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When Jon Jones battles Brandon Vera on Sunday in the light-heavyweight main event of "UFC Live" on Versus, he'll do so equipped with something no mixed martial artist could have envisioned five years ago -- a trading card.
|A card with a piece of cage in it? Pretty sweet.|
The fact that it also happens to be among the most in-demand cards in the sports-collectible universe right now simply reinforces the idea that MMA in general, and marquee organizations like UFC in particular, remain the fastest-growing sports phenomena on the planet.
Not that the folks at Topps needed any convincing. It was newsworthy enough when the traditionally stoic granddaddy of the trading-card industry reached out to secure an exclusive multiyear agreement with the UFC and frontman Dana White 18 months ago.
But the real haymaker came last February when Topps released its first stand-alone UFC card set, a sleeping giant of a product that rocked the sports-card industry as the surprise hit of 2009.
The dizzying debut surprised everyone -- partly because the product was so limited to begin with, and partly because die-hard, collectible-starved UFC fans beat traditional stick-and-ball-sport collectors to it. Quickly, boxes of the stuff ascended to more than four times their original cost.
Prices for some of the best cards in that set, like a Jones spinning backfist, will floor you. Welterweight champion Georges St-Pierre has an autograph card valued at $1,000 -- seriously. Middleweight champion Anderson Silva's top card is valued at $700. Legends Royce Gracie ($500) and Randy Couture ($500) did OK for themselves, too.
Still, no matter how much they celebrated Topps' shockingly good premiere, there were those among even the hardest of hard-core MMA fans who feared that a UFC-exclusive trading card product, for any number of reasons, lacked legitimate sustainability.
|Here's an autographed Georges St-Pierre card.|
Supposedly, the UFC's roster of truly collectible athletes was too limited. Supposedly, a lack of competition would prevent Topps' product developers from continuing to raise the bar creatively and conceptually. Supposedly, the sport was too young/obscure/violent/nontraditional to develop a deep, savvy collector base. Supposedly, Topps -- looking to capitalize on a hot property -- would pound this good thing into the ground too quickly.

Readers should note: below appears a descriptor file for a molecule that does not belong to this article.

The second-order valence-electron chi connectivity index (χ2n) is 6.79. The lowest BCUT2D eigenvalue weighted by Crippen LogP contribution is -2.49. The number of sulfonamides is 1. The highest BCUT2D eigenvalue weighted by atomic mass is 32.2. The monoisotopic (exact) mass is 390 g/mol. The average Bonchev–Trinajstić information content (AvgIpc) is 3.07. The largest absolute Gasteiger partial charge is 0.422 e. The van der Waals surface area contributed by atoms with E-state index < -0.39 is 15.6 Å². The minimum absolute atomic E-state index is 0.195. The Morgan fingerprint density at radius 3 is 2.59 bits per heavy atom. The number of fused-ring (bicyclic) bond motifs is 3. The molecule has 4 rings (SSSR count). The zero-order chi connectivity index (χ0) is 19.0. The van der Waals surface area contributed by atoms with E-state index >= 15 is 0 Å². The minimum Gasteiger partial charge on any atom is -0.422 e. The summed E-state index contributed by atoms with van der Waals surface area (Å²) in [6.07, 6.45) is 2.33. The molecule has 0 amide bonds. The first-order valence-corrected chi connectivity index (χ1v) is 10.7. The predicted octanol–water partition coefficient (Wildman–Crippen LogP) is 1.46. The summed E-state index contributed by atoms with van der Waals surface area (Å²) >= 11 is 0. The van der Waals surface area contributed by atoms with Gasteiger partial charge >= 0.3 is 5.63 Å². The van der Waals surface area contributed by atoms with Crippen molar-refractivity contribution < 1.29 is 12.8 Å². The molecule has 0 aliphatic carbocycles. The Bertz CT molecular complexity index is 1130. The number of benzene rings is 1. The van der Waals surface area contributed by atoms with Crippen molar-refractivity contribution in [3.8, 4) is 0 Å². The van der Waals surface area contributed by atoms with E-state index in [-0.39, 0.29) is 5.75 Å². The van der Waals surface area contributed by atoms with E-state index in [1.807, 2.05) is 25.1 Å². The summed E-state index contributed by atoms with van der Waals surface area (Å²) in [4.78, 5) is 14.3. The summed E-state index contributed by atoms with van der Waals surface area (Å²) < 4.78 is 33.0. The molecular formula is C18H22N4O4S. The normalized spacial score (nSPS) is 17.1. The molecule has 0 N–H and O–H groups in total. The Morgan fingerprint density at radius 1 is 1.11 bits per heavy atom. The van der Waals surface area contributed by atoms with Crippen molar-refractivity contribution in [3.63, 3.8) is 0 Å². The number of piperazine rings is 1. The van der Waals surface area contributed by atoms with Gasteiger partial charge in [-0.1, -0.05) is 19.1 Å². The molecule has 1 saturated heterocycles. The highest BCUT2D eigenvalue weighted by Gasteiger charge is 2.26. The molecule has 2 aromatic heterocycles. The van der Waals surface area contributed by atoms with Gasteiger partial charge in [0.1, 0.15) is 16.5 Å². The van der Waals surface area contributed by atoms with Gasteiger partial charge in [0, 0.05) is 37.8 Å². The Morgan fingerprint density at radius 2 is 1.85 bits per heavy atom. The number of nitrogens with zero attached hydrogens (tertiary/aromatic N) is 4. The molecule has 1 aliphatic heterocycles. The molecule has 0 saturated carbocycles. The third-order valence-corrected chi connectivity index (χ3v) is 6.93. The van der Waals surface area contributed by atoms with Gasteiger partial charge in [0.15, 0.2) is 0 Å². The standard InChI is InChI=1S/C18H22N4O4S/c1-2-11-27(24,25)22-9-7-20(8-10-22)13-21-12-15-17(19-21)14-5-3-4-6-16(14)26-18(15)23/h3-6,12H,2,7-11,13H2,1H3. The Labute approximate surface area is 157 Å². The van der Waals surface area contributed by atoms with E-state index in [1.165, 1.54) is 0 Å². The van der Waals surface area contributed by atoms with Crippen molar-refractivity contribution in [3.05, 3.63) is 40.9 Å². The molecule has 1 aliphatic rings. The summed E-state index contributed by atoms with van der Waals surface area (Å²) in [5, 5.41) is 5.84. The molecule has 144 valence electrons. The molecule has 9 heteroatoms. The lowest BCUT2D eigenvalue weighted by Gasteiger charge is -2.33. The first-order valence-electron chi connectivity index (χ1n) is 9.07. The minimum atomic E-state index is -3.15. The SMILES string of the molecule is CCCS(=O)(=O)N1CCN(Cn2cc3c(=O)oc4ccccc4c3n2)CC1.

One year and three products later, it would seem that every one of those alleged concerns -- and any others -- has been waylaid, rendered utterly incapacitated -- like anyone trying to stand and strike with, say, Paul Daley.
Clearly, this whole UFC-as-a-trading-card-sport experiment continues to deliver one knockout punch after another. Each new offering -- spaced out equally throughout the year, as the sport knows no offseason -- seems to be met with greater anticipation and, perhaps unfairly, greater expectations from insatiable collectors.
Give Topps credit for trying to meet them.
The company's newest product -- 2010 Main Event, released in February -- includes the requisite doses of modern amenities, such as autographs and fight-worn memorabilia. But it also includes actual pieces of a UFC Octagon cage, wedged into revolutionary-seeming extra-thick cards that add a great deal of gritty authenticity to a product line that didn't really need it, but benefits greatly because of it.
And just in case you're wondering, yes, Sunday main-eventer Jones does have a card with a piece of cage in it. But he's got a lot more than that.
Known as "Bones," the 22-year-old is largely considered the future of this so-called sport of the future. He's 9-1 and possesses a stunning offensive arsenal, full of spinning backfists and elbows and highlight-reel judo throws that send people on all-out YouTube assaults. And collectors -- countless more now than there were at this same time last year -- are responding.
Jones' standard autographed cards in Topps UFC products range in value from $50 to $80. But he has a few rare variations -- one signed in red ink that's limited to 25 copies, and one featuring an autograph and a piece of memorabilia -- that are worth as much as $350.
But even that might seem like chump change if Jones continues his ascent to UFC superstardom, a voyage that continues on Sunday.
Tracy Hackler is the editorial director for Beckett Media. What are your sports cards worth? Check out Beckett.com -- and be sure to get the latest news on sports cards and memorabilia at The Beckett Blog.